BUFFALO, NY (WIVB) - Ten years ago, on March 8, 2004, Brandon Nemec, who was 4 at the time, slid down a hill and into a pond. He was trapped under the ice for a terrifying 21 minutes, before two Barker volunteer firefighters rescued him.
Since then, life has not been easy for Brandon. But he has survived, and his mother wants to tell people his story, and show them that it is possible for good things to come out of even the worst experiences.
Heather Sims believes there is no stronger and tougher fighter on earth than her son, Brandon Nemec, who is now 14.
“The doctors never thought he would make it this far. I had one doctor go as far as saying, if I didn’t put him on a ventilator, he wouldn’t make it past his 12th birthday,” Sims recalls.
Brandon lives with permanent brain damage, as a result of the lack of oxygen he suffered during that time under the ice. He breathes on his own and communicates with his mother through facial cues – smiling, rolling his eyes, and the like. For seven years, Sims took care of him in her Lockport home, until a nine-month-long MRSA infection forced her to move him into a nursing facility.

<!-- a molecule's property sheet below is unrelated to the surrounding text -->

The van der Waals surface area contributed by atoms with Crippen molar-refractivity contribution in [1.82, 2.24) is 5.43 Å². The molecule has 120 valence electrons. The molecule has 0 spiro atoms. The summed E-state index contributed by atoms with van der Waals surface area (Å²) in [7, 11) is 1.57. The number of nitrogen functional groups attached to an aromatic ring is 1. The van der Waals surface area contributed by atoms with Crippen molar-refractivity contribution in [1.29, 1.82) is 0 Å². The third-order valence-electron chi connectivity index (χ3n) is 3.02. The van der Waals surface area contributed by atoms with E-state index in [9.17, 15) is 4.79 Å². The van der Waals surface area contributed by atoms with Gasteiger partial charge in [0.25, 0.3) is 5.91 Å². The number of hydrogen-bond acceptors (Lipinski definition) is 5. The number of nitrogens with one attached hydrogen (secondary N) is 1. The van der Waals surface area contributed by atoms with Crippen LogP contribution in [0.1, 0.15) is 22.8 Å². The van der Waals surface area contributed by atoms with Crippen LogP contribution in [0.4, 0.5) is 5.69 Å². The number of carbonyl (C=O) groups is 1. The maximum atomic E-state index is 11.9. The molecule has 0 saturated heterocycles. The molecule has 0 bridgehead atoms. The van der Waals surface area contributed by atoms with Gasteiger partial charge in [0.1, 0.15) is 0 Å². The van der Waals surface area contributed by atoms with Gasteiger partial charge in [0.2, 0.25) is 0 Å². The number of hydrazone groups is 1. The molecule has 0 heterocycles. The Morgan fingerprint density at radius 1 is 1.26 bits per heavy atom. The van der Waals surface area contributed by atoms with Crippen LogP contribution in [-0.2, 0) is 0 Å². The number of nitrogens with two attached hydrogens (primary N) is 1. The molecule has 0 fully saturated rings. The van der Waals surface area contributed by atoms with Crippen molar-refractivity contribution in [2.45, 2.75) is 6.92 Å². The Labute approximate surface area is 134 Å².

“The body, I guess, is protective where it needs to be,” says Sims. “So it preserved the parts of [his] brain that it needed to for organ function and respiration. But it took apart, took away the ability to walk, and be continent, and talk…”
Over the last ten years, Brandon has overcome several bouts of pneumonia, the MRSA infection, and even septic shock. Overall, he is healthy. And his mother Brandon’s will to live has inspired her to make positive changes of her own.
“I went to nursing school, graduated top of the class. Now I’m currently in phlebotomy school. I’ve gotten into the medical field because of him, and I love it,” she says. “I can’t even believe that I never thought of going into it, prior to [Brandon's accident]. I just love being able to help others.”
Most of all, however, Sims has a new appreciation for life. Brandon’s ordeal has taught her to treasure every moment they have together, she says. Sometimes, she becomes upset when she sees other parents seem to lose sight of those things.
“It’s the little things – like, I never got to teach him how to ride a bike, or throw a ball, or tie his shoes,” she says. “Parents need to appreciate every day, every moment. Appreciate your family, dinners at home with everyone. Appreciate the moment. Don’t make it about money. Make it about the moment.”